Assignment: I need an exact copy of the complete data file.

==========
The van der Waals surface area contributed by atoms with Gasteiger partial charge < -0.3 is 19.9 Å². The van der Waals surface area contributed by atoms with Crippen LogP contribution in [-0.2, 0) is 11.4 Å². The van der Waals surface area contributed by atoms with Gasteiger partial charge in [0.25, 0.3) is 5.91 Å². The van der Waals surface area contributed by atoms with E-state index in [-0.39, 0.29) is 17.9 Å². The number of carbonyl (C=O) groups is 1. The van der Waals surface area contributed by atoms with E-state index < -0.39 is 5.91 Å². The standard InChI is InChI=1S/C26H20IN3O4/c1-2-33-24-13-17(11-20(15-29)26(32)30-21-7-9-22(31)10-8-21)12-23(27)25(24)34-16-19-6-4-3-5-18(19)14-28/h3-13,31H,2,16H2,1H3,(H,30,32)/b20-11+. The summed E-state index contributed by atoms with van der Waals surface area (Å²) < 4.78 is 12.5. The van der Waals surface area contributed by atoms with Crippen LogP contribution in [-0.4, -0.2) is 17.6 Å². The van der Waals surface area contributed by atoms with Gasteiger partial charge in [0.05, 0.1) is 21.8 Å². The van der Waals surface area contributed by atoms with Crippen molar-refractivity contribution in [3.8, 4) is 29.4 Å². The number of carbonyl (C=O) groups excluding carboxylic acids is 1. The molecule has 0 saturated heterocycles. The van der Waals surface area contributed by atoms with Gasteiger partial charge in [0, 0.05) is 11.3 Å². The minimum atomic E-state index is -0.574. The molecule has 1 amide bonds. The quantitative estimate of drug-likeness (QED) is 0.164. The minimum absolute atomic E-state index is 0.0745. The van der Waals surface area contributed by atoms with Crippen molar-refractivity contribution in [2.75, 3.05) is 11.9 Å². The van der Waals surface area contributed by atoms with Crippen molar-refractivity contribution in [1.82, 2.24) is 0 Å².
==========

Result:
The van der Waals surface area contributed by atoms with Gasteiger partial charge < -0.3 is 19.9 Å². The van der Waals surface area contributed by atoms with Crippen LogP contribution in [-0.2, 0) is 11.4 Å². The van der Waals surface area contributed by atoms with Gasteiger partial charge in [0.25, 0.3) is 5.91 Å². The van der Waals surface area contributed by atoms with E-state index in [-0.39, 0.29) is 17.9 Å². The number of carbonyl (C=O) groups is 1. The van der Waals surface area contributed by atoms with E-state index < -0.39 is 5.91 Å². The standard InChI is InChI=1S/C26H20IN3O4/c1-2-33-24-13-17(11-20(15-29)26(32)30-21-7-9-22(31)10-8-21)12-23(27)25(24)34-16-19-6-4-3-5-18(19)14-28/h3-13,31H,2,16H2,1H3,(H,30,32)/b20-11+. The summed E-state index contributed by atoms with van der Waals surface area (Å²) < 4.78 is 12.5. The van der Waals surface area contributed by atoms with Crippen LogP contribution in [-0.4, -0.2) is 17.6 Å². The van der Waals surface area contributed by atoms with Gasteiger partial charge in [0.05, 0.1) is 21.8 Å². The van der Waals surface area contributed by atoms with Crippen molar-refractivity contribution in [3.8, 4) is 29.4 Å². The number of carbonyl (C=O) groups excluding carboxylic acids is 1. The molecule has 0 saturated heterocycles. The van der Waals surface area contributed by atoms with Gasteiger partial charge in [0, 0.05) is 11.3 Å². The minimum atomic E-state index is -0.574. The molecule has 1 amide bonds. The quantitative estimate of drug-likeness (QED) is 0.164. The minimum absolute atomic E-state index is 0.0745. The van der Waals surface area contributed by atoms with Crippen molar-refractivity contribution in [2.75, 3.05) is 11.9 Å². The van der Waals surface area contributed by atoms with Crippen molar-refractivity contribution in [1.82, 2.24) is 0 Å².